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EU warning on global warning demands greater urgency

6 September, 2004

Sinn Fein Environment Spokesperson, South Down MLA Willie Clarke has said that the recent report from the European Environment Agency (EEA) is warning that Europe is warming more quickly than the rest of the world with potentially devastating consequences, including more frequent heat waves, flooding, rising sea levels and melting glaciers.

Commenting on the Report Mr Clarke said:

"This report makes for very serious reading. Across Europe there is the threat that extreme weather will become more common unless global warming is slowed down. This means that the floods of 2001 that killed about 80 people and the heat wave of 2003 killed over 20,000 people, could become more frequent and severe.

"We need to put in place strategies to tackle global warning here on the island of Ireland and across the EU we need to lead by example. It is vital that we see much greater emphasis in ensuring that the Kyoto Protocol on cutting greenhouse gas emissions is implemented in full.

"While Europe has done much in leading worldwide efforts to reduce greenhouse gas emissions, it is clear that we also need strategies at European, regional, national and local level to adapt to climate change. Sinn Fein believe that we need to see the establishment of an All Ireland Environmental Protection Agency to drive forward a strong environmental programme of enforcement and to stand up to the powerful vested interests who refuse to live up to obligations on emissions and pollution.

"The latest report paints a bleak picture of a Europe devastated by climate change. The study found that melting reduced the glaciers by one-tenth in 2003 alone and that 75 per cent of Alpine glaciers will have disappeared by 2050. Climate change since the Industrial Revolution, has accelerated in the last 50 years. Sea levels are predicted to rise, up to four times faster than during the last century, which poses a particular threat to communities living below sea-level.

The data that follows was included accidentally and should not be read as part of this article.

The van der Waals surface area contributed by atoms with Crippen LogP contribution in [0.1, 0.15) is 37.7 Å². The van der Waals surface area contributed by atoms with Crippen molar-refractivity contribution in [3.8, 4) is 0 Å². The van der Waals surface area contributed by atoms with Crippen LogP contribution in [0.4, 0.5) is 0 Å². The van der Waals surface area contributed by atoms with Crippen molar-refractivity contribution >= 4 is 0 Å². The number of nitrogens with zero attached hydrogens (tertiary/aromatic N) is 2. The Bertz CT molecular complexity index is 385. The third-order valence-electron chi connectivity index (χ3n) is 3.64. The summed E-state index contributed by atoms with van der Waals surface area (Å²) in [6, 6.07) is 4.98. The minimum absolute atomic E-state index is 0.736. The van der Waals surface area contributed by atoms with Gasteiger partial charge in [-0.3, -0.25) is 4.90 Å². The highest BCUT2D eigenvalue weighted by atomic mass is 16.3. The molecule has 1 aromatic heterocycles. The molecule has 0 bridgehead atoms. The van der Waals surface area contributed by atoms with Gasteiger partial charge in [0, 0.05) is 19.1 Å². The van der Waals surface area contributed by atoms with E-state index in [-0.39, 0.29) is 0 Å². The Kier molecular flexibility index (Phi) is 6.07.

"The concentration of the main greenhouse gas, carbon dioxide, is 34 per cent higher than its pre-Industrial Revolution level, its highest for possibly 20 million years. The global warming rate is now almost 0.2°C per decade, and temperatures in Europe are projected to increase a further 2 to 6.3 degrees this century, due to the build-up of greenhouse gases.

"Climate change cannot be ignored. Sinn Fein is demanding:

  • Meaningful emissions targets for industry across the island to meet Kyoto Protocol.
  • Economic inducement for industry to reduce emissions and create incentives for industry innovation to develop clean technologies and to improve energy efficiency.
  • The European Union oversee the realisation of Kyoto goals within the agreed time-frame including the introduction of carbon taxes on energy users capable of making the change to lower emitting fuels.

Mr Clarke concluded:

"For any part of this island to attempt to buy its way to compliance with obligations under Kyoto through emissions trading is irresponsible because it will do nothing to actually reduce greenhouse gas levels. Ireland must play its part in tackling global warming." ENDS

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